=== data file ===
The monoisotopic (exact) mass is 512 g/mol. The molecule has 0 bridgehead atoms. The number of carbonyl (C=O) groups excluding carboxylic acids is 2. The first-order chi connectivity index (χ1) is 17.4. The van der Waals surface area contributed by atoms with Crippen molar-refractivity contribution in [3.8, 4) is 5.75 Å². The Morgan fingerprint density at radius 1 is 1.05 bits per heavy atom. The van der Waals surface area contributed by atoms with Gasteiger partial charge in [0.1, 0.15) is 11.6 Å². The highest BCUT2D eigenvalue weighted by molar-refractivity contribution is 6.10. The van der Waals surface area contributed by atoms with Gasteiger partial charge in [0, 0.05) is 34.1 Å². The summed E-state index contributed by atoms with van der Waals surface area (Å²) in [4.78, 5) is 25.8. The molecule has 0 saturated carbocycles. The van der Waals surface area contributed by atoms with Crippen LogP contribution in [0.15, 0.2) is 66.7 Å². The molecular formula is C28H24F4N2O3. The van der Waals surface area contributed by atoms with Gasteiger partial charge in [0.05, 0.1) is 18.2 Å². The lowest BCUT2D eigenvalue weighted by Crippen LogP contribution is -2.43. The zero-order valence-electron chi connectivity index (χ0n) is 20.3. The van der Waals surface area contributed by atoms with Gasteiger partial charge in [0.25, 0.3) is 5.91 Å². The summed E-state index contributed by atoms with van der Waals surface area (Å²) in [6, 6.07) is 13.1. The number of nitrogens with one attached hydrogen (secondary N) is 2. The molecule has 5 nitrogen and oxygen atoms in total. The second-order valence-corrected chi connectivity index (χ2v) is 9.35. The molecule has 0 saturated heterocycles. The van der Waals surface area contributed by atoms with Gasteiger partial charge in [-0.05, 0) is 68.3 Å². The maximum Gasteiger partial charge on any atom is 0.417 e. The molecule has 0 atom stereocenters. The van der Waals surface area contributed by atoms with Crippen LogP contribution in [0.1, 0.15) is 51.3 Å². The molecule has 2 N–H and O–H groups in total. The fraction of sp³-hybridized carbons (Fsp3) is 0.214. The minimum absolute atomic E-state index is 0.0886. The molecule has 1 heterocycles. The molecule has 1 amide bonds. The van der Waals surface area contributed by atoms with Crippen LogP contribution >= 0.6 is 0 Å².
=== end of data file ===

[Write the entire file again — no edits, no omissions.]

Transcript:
The monoisotopic (exact) mass is 512 g/mol. The molecule has 0 bridgehead atoms. The number of carbonyl (C=O) groups excluding carboxylic acids is 2. The first-order chi connectivity index (χ1) is 17.4. The van der Waals surface area contributed by atoms with Crippen molar-refractivity contribution in [3.8, 4) is 5.75 Å². The Morgan fingerprint density at radius 1 is 1.05 bits per heavy atom. The van der Waals surface area contributed by atoms with Gasteiger partial charge in [0.1, 0.15) is 11.6 Å². The highest BCUT2D eigenvalue weighted by molar-refractivity contribution is 6.10. The van der Waals surface area contributed by atoms with Gasteiger partial charge in [0, 0.05) is 34.1 Å². The summed E-state index contributed by atoms with van der Waals surface area (Å²) in [4.78, 5) is 25.8. The molecule has 0 saturated carbocycles. The van der Waals surface area contributed by atoms with Crippen LogP contribution in [0.15, 0.2) is 66.7 Å². The molecular formula is C28H24F4N2O3. The van der Waals surface area contributed by atoms with Gasteiger partial charge in [0.05, 0.1) is 18.2 Å². The lowest BCUT2D eigenvalue weighted by Crippen LogP contribution is -2.43. The zero-order valence-electron chi connectivity index (χ0n) is 20.3. The van der Waals surface area contributed by atoms with Gasteiger partial charge in [0.25, 0.3) is 5.91 Å². The summed E-state index contributed by atoms with van der Waals surface area (Å²) in [6, 6.07) is 13.1. The number of nitrogens with one attached hydrogen (secondary N) is 2. The molecule has 5 nitrogen and oxygen atoms in total. The second-order valence-corrected chi connectivity index (χ2v) is 9.35. The molecule has 0 saturated heterocycles. The van der Waals surface area contributed by atoms with Gasteiger partial charge in [-0.05, 0) is 68.3 Å². The maximum Gasteiger partial charge on any atom is 0.417 e. The molecule has 0 atom stereocenters. The van der Waals surface area contributed by atoms with Crippen LogP contribution in [0.1, 0.15) is 51.3 Å². The molecule has 2 N–H and O–H groups in total. The fraction of sp³-hybridized carbons (Fsp3) is 0.214. The minimum absolute atomic E-state index is 0.0886. The molecule has 1 heterocycles. The molecule has 1 amide bonds. The van der Waals surface area contributed by atoms with Crippen LogP contribution >= 0.6 is 0 Å².